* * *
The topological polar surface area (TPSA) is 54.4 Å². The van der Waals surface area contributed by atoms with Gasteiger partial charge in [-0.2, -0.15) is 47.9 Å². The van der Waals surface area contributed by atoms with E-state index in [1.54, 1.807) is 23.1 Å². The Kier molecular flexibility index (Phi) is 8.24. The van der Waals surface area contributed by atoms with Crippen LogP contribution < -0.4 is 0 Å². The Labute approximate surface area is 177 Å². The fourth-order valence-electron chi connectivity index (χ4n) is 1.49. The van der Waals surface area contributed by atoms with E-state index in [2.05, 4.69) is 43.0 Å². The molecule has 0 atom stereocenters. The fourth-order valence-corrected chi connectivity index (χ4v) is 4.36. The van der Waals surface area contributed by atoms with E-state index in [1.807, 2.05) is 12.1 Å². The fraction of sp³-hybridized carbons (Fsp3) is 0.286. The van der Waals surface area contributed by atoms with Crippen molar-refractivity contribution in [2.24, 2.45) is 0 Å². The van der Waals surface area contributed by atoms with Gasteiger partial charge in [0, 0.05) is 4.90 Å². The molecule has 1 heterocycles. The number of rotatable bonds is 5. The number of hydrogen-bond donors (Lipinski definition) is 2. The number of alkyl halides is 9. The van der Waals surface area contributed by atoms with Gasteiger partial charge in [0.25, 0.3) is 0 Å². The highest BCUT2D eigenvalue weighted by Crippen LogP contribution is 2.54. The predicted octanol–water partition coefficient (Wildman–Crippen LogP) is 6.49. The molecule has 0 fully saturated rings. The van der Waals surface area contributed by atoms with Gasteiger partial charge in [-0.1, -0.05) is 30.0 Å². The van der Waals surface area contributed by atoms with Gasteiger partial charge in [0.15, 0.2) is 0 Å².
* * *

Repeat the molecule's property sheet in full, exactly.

The topological polar surface area (TPSA) is 54.4 Å². The van der Waals surface area contributed by atoms with Gasteiger partial charge in [-0.2, -0.15) is 47.9 Å². The van der Waals surface area contributed by atoms with E-state index in [1.54, 1.807) is 23.1 Å². The Kier molecular flexibility index (Phi) is 8.24. The van der Waals surface area contributed by atoms with Crippen LogP contribution < -0.4 is 0 Å². The Labute approximate surface area is 177 Å². The fourth-order valence-electron chi connectivity index (χ4n) is 1.49. The van der Waals surface area contributed by atoms with E-state index in [2.05, 4.69) is 43.0 Å². The molecule has 0 atom stereocenters. The fourth-order valence-corrected chi connectivity index (χ4v) is 4.36. The van der Waals surface area contributed by atoms with E-state index in [1.807, 2.05) is 12.1 Å². The fraction of sp³-hybridized carbons (Fsp3) is 0.286. The van der Waals surface area contributed by atoms with Crippen molar-refractivity contribution in [2.24, 2.45) is 0 Å². The van der Waals surface area contributed by atoms with Gasteiger partial charge in [0, 0.05) is 4.90 Å². The molecule has 1 heterocycles. The number of rotatable bonds is 5. The number of hydrogen-bond donors (Lipinski definition) is 2. The number of alkyl halides is 9. The van der Waals surface area contributed by atoms with Gasteiger partial charge in [0.25, 0.3) is 0 Å². The highest BCUT2D eigenvalue weighted by Crippen LogP contribution is 2.54. The predicted octanol–water partition coefficient (Wildman–Crippen LogP) is 6.49. The molecule has 0 fully saturated rings. The van der Waals surface area contributed by atoms with Gasteiger partial charge in [-0.1, -0.05) is 30.0 Å². The van der Waals surface area contributed by atoms with Gasteiger partial charge in [0.15, 0.2) is 0 Å².